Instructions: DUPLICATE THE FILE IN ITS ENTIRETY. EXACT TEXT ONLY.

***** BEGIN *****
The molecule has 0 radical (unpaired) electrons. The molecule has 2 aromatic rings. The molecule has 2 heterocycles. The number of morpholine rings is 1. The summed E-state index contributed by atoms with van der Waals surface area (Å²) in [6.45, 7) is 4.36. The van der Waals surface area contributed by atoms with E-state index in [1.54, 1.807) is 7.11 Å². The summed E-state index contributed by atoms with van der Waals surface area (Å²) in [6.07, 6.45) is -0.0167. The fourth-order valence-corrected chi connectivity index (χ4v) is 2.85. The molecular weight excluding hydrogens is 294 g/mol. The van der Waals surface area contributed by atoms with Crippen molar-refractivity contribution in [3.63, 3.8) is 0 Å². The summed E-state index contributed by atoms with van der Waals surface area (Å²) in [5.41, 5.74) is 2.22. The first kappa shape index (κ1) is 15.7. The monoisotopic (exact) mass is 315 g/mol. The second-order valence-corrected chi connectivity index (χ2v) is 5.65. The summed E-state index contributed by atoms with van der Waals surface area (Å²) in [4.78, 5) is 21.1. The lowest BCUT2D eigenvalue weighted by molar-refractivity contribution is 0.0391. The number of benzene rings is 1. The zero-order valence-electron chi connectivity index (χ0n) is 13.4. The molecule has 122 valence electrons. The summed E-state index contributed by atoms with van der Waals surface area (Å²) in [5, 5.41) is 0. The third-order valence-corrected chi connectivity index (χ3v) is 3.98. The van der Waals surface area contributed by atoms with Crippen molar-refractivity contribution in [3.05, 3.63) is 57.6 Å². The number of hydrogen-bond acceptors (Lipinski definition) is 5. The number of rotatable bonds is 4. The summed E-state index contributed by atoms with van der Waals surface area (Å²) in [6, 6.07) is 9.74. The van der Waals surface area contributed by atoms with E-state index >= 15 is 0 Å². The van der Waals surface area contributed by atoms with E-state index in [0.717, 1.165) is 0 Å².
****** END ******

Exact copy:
The molecule has 0 radical (unpaired) electrons. The molecule has 2 aromatic rings. The molecule has 2 heterocycles. The number of morpholine rings is 1. The summed E-state index contributed by atoms with van der Waals surface area (Å²) in [6.45, 7) is 4.36. The van der Waals surface area contributed by atoms with E-state index in [1.54, 1.807) is 7.11 Å². The summed E-state index contributed by atoms with van der Waals surface area (Å²) in [6.07, 6.45) is -0.0167. The fourth-order valence-corrected chi connectivity index (χ4v) is 2.85. The molecular weight excluding hydrogens is 294 g/mol. The van der Waals surface area contributed by atoms with Crippen molar-refractivity contribution in [3.63, 3.8) is 0 Å². The summed E-state index contributed by atoms with van der Waals surface area (Å²) in [5.41, 5.74) is 2.22. The first kappa shape index (κ1) is 15.7. The monoisotopic (exact) mass is 315 g/mol. The second-order valence-corrected chi connectivity index (χ2v) is 5.65. The summed E-state index contributed by atoms with van der Waals surface area (Å²) in [4.78, 5) is 21.1. The lowest BCUT2D eigenvalue weighted by molar-refractivity contribution is 0.0391. The number of benzene rings is 1. The zero-order valence-electron chi connectivity index (χ0n) is 13.4. The molecule has 122 valence electrons. The summed E-state index contributed by atoms with van der Waals surface area (Å²) in [5, 5.41) is 0. The third-order valence-corrected chi connectivity index (χ3v) is 3.98. The van der Waals surface area contributed by atoms with Crippen molar-refractivity contribution in [3.05, 3.63) is 57.6 Å². The number of hydrogen-bond acceptors (Lipinski definition) is 5. The number of rotatable bonds is 4. The summed E-state index contributed by atoms with van der Waals surface area (Å²) in [6, 6.07) is 9.74. The van der Waals surface area contributed by atoms with E-state index >= 15 is 0 Å². The van der Waals surface area contributed by atoms with E-state index in [0.717, 1.165) is 0 Å².